There is often a lot of misconception about the role of resistance training in middle- to long-distance runners. Previously, there has been opinions that this type of training isn’t functional for runners, or that it could potentially increase strength of the bigger/larger muscle groups and in turn will “weaken” the smaller stabilising muscles required for distance running. However, there is very limited evidence to support these theories.
So what effect can resistance training have on your running? It has been shown to improve running economy, meaning your body is more efficient at producing energy with every step. In turn this translates into improved performance and faster times. For the ‘weekend warrior’ who is not so concerned with their times but more for the joy of the run, there are also benefits. Strength training has a significant role in injury rehabilitation. And whilst the evidence is unclear what role strength training has on injury prevention, anecdotally it makes sense that the stronger you are in particular muscles groups, the less likely you are to overload your body and joints.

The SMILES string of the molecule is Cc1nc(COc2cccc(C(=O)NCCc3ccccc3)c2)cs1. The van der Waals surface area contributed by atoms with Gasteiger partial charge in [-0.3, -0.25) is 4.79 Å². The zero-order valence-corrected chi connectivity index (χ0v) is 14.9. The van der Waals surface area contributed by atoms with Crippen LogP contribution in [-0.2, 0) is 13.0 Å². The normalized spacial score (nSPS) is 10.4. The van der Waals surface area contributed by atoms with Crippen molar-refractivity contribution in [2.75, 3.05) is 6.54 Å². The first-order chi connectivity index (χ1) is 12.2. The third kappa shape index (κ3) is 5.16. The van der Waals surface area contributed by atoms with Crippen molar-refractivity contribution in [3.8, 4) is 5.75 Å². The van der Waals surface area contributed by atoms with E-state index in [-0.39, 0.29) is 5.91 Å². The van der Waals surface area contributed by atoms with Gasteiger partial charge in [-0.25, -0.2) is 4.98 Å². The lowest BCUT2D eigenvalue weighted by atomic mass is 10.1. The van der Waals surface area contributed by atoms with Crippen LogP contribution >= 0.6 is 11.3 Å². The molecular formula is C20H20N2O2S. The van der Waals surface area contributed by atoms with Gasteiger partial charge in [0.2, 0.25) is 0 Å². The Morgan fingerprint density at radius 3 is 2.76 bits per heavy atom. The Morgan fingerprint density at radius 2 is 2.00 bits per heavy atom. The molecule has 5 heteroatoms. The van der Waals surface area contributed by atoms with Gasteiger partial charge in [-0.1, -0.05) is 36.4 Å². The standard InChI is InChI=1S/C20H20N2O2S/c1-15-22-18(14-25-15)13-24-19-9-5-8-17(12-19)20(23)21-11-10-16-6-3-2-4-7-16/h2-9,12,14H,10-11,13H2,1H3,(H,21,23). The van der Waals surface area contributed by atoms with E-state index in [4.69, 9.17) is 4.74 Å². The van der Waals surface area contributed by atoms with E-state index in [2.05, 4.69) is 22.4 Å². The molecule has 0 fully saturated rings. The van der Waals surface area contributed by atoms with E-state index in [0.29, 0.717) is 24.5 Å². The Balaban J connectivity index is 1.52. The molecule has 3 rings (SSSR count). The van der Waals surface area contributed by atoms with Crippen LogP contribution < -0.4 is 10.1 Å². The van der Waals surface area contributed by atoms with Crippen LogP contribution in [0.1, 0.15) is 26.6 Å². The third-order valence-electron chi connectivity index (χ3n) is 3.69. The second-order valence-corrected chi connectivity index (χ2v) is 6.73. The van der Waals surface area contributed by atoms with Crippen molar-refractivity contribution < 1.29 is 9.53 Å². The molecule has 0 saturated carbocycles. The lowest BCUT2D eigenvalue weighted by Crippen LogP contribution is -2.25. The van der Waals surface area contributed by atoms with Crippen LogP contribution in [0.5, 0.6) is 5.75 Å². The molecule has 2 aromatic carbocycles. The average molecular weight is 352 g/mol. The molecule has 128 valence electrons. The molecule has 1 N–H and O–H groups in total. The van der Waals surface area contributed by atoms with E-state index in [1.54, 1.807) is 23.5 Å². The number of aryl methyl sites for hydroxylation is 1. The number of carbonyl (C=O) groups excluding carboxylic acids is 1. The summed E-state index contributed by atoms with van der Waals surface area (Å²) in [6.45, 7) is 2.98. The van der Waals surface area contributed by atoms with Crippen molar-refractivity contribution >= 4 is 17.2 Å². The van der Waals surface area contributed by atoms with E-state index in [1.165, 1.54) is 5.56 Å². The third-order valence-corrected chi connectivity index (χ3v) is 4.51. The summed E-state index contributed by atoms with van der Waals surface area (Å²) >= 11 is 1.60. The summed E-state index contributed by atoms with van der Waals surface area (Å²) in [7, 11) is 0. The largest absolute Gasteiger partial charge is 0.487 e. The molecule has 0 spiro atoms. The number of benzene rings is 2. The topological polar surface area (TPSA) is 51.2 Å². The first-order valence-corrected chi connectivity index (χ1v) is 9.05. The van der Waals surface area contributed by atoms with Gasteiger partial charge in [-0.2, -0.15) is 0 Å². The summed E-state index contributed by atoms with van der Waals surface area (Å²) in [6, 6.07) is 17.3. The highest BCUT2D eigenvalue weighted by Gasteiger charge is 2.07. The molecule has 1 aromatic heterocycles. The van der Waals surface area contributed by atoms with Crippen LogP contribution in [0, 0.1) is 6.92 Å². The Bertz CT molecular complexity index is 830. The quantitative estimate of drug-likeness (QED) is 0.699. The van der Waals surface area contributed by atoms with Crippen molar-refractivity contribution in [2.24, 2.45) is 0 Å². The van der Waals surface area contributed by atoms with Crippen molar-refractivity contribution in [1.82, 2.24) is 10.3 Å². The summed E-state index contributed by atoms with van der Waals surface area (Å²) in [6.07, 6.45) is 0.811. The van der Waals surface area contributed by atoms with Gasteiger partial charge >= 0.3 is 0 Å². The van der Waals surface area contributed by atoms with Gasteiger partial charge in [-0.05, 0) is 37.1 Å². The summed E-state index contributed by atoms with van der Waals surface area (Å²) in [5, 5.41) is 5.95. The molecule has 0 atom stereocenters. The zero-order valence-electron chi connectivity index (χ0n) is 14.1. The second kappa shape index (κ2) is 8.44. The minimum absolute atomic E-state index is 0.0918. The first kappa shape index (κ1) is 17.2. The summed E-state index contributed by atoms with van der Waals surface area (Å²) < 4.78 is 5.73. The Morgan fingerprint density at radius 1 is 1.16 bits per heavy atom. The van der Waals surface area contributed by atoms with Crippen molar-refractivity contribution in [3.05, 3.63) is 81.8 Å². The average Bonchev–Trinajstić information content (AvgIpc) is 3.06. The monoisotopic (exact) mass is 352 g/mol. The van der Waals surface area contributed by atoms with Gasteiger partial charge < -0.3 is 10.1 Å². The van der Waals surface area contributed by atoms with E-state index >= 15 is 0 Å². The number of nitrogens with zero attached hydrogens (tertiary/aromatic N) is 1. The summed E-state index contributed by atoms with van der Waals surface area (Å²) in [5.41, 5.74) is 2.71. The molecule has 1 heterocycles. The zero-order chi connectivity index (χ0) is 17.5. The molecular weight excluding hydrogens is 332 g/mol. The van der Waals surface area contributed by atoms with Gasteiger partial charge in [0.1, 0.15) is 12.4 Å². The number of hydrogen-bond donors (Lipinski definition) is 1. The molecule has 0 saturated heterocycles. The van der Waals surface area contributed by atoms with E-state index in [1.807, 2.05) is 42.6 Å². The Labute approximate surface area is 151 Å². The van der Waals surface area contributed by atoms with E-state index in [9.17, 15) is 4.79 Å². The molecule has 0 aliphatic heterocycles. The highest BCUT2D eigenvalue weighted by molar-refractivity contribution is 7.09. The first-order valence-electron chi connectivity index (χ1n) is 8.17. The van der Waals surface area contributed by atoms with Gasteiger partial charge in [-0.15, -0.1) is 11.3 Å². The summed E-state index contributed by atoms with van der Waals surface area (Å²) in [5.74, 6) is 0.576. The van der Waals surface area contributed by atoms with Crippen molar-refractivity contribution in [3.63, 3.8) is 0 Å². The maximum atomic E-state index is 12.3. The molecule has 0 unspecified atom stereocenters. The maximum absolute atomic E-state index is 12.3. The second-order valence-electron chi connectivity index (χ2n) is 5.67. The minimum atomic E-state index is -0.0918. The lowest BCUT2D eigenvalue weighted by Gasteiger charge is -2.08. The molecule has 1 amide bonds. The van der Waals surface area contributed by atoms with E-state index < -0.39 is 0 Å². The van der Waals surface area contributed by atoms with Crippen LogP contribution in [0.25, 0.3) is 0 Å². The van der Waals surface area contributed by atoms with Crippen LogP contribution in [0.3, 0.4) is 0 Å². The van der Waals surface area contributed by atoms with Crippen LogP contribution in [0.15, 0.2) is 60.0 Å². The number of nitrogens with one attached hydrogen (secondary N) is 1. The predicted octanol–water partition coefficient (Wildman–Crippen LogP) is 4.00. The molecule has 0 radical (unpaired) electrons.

So how does resistance training work fit in with a runner’s normal training program? Just as with any new form of exercise, there should be a gradual increase in load and volume. If you have any recent or current injuries, it is best done under the guidance and supervision of a skilled trainer therapist who has experience working with running injuries. Resistance training may come in the form of free weights, resistance bands, weights machines or work on reformers or other Pilates equipment. But there are some basic principles that need to be followed:
So, if you are looking to improve you running performance and results, or are recovering from an injury, reach out to expert physios at OHL for some advice. They can assess your individual needs and help you get started on a resistance training program, or ask about joining one of our group physiotherapy classes today! Happy running!
Tea detox? Juice cleanse? 28-day detox? 10kg weight loss in time for summer?
Have you ever thought about if these claims are realistic? How sustainable they are? Have you thought about trying them? Let’s face it – the media provides some quick and easy approaches that seem simple – so why not, right?
The reality is, these programs sell a diet, product or program that don’t invest in your health long term. They don’t teach you practical skills- how many times have you dieted and not found long term results?
Okay, so what is needed for weight loss?
Physiotherapist Darcy takes you through the definition of shoulder arthritis, how it occurs, as well as the interventions that can be performed to improve function and pain in an arthritic shoulder joint.
Scaphoid fractures are a common bone break that occurs in the wrist. Physio Darcy takes you through some basic knowledge on scaphoid fractures and discusses how to best identify them if, or when, they do occur.